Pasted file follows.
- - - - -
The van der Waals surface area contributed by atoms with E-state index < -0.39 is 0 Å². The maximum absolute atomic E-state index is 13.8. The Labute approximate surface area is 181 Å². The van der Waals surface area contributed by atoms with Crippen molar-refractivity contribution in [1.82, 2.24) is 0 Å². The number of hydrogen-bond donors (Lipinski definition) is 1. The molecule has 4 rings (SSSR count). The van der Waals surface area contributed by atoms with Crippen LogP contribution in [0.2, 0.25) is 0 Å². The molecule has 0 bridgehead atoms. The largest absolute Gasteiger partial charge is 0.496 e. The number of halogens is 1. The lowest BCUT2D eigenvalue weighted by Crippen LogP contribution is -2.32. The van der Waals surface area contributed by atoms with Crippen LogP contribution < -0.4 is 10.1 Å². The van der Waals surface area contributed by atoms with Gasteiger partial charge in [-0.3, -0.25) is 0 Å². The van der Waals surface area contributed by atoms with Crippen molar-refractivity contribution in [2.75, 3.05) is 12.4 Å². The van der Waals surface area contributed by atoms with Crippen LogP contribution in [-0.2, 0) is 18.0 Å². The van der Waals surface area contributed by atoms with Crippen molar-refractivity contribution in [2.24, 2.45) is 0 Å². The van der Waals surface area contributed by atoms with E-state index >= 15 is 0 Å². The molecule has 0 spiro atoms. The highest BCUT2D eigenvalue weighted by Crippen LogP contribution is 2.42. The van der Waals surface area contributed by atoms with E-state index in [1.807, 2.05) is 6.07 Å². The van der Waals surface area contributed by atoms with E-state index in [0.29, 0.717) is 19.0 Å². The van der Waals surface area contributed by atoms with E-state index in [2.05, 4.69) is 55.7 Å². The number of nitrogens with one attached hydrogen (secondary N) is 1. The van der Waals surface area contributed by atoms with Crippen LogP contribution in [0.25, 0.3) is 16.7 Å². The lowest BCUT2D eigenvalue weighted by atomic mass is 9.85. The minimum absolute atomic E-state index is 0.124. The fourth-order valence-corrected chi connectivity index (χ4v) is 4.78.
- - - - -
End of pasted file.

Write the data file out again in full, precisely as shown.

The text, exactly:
The van der Waals surface area contributed by atoms with E-state index < -0.39 is 0 Å². The maximum absolute atomic E-state index is 13.8. The Labute approximate surface area is 181 Å². The van der Waals surface area contributed by atoms with Crippen molar-refractivity contribution in [1.82, 2.24) is 0 Å². The number of hydrogen-bond donors (Lipinski definition) is 1. The molecule has 4 rings (SSSR count). The van der Waals surface area contributed by atoms with Crippen LogP contribution in [0.2, 0.25) is 0 Å². The molecule has 0 bridgehead atoms. The largest absolute Gasteiger partial charge is 0.496 e. The number of halogens is 1. The lowest BCUT2D eigenvalue weighted by Crippen LogP contribution is -2.32. The van der Waals surface area contributed by atoms with Crippen LogP contribution < -0.4 is 10.1 Å². The van der Waals surface area contributed by atoms with Gasteiger partial charge in [-0.3, -0.25) is 0 Å². The van der Waals surface area contributed by atoms with Crippen molar-refractivity contribution in [2.75, 3.05) is 12.4 Å². The van der Waals surface area contributed by atoms with Crippen LogP contribution in [-0.2, 0) is 18.0 Å². The van der Waals surface area contributed by atoms with Crippen molar-refractivity contribution in [2.24, 2.45) is 0 Å². The van der Waals surface area contributed by atoms with E-state index >= 15 is 0 Å². The molecule has 0 spiro atoms. The highest BCUT2D eigenvalue weighted by Crippen LogP contribution is 2.42. The van der Waals surface area contributed by atoms with E-state index in [1.807, 2.05) is 6.07 Å². The van der Waals surface area contributed by atoms with E-state index in [0.29, 0.717) is 19.0 Å². The van der Waals surface area contributed by atoms with E-state index in [2.05, 4.69) is 55.7 Å². The number of nitrogens with one attached hydrogen (secondary N) is 1. The van der Waals surface area contributed by atoms with Crippen LogP contribution in [0.25, 0.3) is 16.7 Å². The lowest BCUT2D eigenvalue weighted by atomic mass is 9.85. The minimum absolute atomic E-state index is 0.124. The fourth-order valence-corrected chi connectivity index (χ4v) is 4.78.